Chalmers Conferences, 9th European Conference on Mathematical and Theoretical Biology

Modeling the individual vaccination decisions : a structural explanation

Last modified: 2014-03-31


Although optimal vaccination strategies to control the spread of epidemics have been studies for several decades, only recently the "vaccine scares" (term coined by Earn and Bauch in their seminal paper) have been addressed. These situations arise when individuals question the validity of the global (optimum) vaccination strategies because of costs or side-effects at the individual level.

We consider a SIR model to which we superpose an individual decision level (to vaccinate or not): each individual will make his/her own choices depending on the expected course of the epidemic and his estimation of the personal cost (including side-effects). The course of the epidemic will therefore be the aggregation of individual decisions realizing thus a feedback from the individual to the societal level and vice-versa. A first question is whether such an equilibrium exists.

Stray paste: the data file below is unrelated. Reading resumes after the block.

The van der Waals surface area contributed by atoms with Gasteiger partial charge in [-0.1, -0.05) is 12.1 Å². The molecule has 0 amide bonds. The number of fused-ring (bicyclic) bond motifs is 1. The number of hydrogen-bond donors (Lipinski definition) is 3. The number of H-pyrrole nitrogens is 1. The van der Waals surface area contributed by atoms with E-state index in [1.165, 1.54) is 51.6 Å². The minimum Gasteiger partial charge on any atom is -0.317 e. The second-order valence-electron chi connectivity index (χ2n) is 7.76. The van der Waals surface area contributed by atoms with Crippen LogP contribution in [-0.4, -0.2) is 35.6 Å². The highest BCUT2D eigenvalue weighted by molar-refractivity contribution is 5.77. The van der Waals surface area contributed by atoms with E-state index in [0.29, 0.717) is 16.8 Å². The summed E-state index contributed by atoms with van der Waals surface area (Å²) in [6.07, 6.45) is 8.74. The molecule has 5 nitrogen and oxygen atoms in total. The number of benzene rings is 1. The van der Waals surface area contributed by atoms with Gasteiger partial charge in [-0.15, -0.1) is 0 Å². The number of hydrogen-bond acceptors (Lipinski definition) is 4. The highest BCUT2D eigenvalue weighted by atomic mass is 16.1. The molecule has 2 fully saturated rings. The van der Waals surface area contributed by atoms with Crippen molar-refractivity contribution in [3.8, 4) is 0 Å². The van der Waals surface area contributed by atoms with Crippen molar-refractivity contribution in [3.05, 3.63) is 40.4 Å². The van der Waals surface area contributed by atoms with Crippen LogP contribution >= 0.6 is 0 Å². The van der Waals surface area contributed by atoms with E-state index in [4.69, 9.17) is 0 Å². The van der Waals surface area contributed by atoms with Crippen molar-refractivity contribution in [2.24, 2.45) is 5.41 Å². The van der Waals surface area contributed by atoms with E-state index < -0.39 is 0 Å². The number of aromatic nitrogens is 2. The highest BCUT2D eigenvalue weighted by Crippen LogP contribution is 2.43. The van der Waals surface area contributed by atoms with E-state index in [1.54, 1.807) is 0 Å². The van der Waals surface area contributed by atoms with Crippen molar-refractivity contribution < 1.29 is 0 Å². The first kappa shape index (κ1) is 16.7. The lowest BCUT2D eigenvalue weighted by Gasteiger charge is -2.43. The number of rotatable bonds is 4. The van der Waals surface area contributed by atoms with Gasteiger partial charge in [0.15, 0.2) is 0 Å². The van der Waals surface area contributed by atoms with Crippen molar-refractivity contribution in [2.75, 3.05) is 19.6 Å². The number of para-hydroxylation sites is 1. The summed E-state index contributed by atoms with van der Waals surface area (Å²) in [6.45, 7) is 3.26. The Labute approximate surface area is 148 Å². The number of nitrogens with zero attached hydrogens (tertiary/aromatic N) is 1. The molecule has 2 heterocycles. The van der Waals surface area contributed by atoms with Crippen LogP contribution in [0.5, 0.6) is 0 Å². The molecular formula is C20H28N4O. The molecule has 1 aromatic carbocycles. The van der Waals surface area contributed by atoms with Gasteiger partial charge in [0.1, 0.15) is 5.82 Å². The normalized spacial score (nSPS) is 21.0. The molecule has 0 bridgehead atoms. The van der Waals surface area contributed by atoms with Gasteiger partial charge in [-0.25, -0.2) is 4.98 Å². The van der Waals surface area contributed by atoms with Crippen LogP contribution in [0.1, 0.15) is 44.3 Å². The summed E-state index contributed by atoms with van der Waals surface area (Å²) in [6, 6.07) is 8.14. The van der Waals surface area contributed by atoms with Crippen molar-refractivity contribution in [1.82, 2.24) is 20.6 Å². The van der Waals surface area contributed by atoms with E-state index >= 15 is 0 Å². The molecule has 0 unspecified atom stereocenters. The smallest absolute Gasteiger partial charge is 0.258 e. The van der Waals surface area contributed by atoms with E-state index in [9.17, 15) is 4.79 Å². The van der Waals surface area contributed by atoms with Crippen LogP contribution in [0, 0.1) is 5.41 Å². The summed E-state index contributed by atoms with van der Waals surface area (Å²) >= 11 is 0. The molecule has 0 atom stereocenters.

Starting from existing models that do not treat with full generality the feedback between the decisions at the individual level and the overall epidemic propagation, we consider here some extensions to such models and prove the existence of an equilibrium. Such information can help explain when will individuals voluntarily vaccinate and when not. It is seen that the answer differs from the classical "vaccination region" / "non-vaccination region" partition encountered in a SIR model without the individual dynamics.


vaccination; optimal vaccination; vaccine scares; Mean Field Games